August 1, 2014

How to replace a dryer thermistor

By Lyle Weischwill
How to replace a dryer thermistor

This step-by-step dryer repair guide shows how to replace a dryer thermistor. The thermistor, which is usually attached to the blower housing, measures the temperature inside the dryer. If the thermistor fails completely and stops sensing the temperature, the control panel usually displays an error code, and the dryer stops. If you suspect that the thermistor isn't accurately sensing the temperature, you can check it with a volt/ohm meter. Consult the tech sheet that came with your dryer for information about thermistor testing and, if the thermistor is the problem, replace it with a manufacturer-approved replacement part.

This repair procedure works for Kenmore and Whirlpool dryers with the vent screen housing located at the bottom of the door opening. The basic repair procedure also works for similar dryers such as Maytag, Amana and GE dryers with removable service panels on the front of the cabinet.

Quick links
Tools required
Socket wrench set
Putty knife
Work gloves
Vacuum (optional)
Repair difficulty
Time required
30 minutes or less
Repair difficulty
Time required
30 minutes or less

Instructions

  1. 01.

    Shut off the power

    Unplug the dryer. If it's a gas dryer, shut off the gas.

  2. 02.

    Remove the service panel

    To release the clips that hold the service panel in place, push a putty knife into the gap above the service panel on each end.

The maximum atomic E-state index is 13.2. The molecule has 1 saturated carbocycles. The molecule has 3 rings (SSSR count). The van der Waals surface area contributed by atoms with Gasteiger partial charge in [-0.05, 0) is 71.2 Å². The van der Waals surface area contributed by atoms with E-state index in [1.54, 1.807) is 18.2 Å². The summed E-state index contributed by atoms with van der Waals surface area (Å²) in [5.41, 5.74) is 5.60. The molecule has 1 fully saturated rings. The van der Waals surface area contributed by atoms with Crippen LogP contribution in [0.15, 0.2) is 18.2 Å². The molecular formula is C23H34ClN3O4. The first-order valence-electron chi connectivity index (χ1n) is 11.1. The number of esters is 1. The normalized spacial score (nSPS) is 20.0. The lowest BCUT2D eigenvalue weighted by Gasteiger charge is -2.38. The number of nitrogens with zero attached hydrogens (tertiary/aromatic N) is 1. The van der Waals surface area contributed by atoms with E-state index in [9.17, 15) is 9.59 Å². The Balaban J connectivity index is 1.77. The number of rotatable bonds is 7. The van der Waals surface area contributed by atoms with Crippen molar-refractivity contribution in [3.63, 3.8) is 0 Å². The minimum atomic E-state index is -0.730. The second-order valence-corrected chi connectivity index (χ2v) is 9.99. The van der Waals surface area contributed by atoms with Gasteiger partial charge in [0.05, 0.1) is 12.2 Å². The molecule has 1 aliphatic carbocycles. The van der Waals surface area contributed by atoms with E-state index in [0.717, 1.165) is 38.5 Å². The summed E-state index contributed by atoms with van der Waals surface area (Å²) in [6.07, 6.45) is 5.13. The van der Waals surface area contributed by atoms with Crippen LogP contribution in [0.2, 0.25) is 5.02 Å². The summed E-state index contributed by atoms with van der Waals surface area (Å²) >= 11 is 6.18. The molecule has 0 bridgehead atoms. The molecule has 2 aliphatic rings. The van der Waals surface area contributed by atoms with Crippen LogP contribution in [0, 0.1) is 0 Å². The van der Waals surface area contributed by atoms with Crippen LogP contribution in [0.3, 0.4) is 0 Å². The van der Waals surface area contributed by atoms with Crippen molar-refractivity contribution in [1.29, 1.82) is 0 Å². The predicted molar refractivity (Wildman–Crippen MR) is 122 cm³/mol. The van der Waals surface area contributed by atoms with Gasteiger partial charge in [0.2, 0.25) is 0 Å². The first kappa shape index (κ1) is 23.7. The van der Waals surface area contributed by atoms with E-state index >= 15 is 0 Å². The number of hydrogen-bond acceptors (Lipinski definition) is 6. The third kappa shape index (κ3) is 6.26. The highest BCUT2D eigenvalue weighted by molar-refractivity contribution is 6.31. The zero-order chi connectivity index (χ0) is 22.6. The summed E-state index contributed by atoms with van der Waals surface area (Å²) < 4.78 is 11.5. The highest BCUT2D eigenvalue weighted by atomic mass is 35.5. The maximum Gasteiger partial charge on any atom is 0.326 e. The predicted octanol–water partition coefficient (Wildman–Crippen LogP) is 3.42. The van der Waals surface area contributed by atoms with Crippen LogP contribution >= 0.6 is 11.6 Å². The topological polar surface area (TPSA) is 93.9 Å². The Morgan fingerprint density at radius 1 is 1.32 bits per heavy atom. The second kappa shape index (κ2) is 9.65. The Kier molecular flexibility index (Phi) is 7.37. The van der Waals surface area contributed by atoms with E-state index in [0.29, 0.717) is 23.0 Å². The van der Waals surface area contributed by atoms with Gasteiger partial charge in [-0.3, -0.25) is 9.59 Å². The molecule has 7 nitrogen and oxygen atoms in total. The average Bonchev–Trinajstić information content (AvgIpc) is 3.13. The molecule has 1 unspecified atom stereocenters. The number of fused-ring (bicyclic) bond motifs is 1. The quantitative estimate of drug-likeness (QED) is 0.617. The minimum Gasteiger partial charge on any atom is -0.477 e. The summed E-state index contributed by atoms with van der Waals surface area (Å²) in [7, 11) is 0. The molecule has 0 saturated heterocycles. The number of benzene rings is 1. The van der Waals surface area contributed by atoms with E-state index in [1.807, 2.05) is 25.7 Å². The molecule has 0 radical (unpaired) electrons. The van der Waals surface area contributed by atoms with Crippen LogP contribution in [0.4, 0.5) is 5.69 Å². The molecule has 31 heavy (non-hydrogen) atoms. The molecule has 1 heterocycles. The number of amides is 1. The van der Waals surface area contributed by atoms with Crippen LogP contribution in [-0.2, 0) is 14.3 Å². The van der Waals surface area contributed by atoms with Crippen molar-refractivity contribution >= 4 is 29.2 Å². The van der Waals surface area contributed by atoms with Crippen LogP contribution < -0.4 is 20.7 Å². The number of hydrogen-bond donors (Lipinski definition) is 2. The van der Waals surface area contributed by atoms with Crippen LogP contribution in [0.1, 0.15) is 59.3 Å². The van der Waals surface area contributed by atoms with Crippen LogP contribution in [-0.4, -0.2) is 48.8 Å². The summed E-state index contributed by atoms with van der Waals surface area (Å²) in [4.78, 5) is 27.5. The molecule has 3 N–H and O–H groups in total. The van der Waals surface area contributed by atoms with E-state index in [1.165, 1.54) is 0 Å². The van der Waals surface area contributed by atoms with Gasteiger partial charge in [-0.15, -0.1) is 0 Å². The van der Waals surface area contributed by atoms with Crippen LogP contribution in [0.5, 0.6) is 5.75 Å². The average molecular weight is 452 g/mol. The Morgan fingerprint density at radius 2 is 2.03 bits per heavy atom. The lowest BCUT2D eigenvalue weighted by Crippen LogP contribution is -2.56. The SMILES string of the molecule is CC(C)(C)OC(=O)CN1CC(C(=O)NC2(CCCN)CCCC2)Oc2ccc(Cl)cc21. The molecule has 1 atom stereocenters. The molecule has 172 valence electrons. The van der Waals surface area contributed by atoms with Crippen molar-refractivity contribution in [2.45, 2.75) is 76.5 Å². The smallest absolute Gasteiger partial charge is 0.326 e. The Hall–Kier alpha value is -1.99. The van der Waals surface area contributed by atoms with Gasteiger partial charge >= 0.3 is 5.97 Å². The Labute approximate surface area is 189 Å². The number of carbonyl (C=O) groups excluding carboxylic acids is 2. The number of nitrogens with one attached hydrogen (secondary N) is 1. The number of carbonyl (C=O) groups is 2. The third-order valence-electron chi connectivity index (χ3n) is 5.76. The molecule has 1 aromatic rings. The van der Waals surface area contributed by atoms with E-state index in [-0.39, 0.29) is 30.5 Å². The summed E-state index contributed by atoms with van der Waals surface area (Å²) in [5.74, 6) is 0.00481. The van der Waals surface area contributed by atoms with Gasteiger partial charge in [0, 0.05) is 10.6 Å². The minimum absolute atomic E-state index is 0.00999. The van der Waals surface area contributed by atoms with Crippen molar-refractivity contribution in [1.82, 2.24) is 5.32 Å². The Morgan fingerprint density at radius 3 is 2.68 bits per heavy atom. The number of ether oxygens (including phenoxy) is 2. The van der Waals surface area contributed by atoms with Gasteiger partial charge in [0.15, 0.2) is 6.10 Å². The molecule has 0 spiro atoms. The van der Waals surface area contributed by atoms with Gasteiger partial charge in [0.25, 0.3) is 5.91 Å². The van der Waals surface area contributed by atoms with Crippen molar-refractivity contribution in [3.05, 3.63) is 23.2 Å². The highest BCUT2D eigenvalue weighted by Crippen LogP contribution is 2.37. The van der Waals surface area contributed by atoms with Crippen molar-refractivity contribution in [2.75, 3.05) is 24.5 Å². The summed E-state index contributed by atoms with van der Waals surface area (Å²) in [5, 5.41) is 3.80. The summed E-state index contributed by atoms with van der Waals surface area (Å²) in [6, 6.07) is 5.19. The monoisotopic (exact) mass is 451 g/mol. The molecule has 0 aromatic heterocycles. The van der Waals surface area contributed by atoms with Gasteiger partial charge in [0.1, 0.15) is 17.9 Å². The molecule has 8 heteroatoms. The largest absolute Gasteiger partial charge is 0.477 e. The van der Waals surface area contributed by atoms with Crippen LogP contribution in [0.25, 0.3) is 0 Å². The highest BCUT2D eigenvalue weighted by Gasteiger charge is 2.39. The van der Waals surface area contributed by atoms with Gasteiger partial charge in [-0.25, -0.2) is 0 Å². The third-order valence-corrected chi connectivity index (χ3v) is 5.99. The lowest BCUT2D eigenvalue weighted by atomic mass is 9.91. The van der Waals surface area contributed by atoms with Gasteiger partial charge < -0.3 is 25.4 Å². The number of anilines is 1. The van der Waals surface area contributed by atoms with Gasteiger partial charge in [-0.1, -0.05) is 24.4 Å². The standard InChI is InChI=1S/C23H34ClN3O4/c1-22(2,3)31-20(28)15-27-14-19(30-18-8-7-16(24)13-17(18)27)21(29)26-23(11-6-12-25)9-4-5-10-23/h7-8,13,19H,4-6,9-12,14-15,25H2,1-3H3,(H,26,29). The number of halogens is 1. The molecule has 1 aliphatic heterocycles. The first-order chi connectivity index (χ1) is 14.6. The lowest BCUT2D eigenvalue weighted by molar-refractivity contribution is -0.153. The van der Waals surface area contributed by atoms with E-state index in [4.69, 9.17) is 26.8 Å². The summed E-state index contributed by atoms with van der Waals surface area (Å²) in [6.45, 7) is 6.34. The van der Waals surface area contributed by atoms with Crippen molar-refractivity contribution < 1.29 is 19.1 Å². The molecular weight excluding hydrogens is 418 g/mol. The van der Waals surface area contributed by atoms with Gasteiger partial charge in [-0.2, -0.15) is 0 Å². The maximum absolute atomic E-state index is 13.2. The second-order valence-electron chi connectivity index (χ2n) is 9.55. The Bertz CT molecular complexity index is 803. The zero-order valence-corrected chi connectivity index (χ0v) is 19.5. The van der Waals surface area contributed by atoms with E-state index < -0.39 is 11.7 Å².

Pull the top of the service panel forward and remove it.

    Release the service panel clips.

    Release the service panel clips.

    Pull off the service panel.

    Pull off the service panel.

  3. 03.

    Remove the lint duct assembly

    Pull out the lint screen.

    Remove the screws that secure the lint duct assembly to the lint duct housing.

    Pull the lint duct assembly out of the dryer and set it aside.

    Pull out the lint screen.

    Pull out the lint screen.

    Locate the lint duct assembly below the drum.

    Locate the lint duct assembly below the drum.

    Remove the screws from the lint duct.

    Remove the screws from the lint duct.

    Remove the lint duct.

    Remove the lint duct.

  4. 04.

    Detach the thermistor

    Locate the thermistor atop of the blower housing. Carefully remove the wires from the thermistor.

    Using a 1/4-inch wrench, remove the mounting screws that secure the thermistor to the top of the blower housing. Remove the thermistor and set it aside for disposal. 

    Tip: While the dryer cabinet open, vacuum dust and lint from the bottom of the dryer cabinet.
    Disconnect the wires from the thermistor.

    Disconnect the wires from the thermistor.

    Remove the thermistor mounting screws.

    Remove the thermistor mounting screws.

    Remove the thermistor from the blower housing.

    Remove the thermistor from the blower housing.

  5. 05.

    Install the new thermistor

    Position the new thermistor on the blower housing and fasten the mounting screws.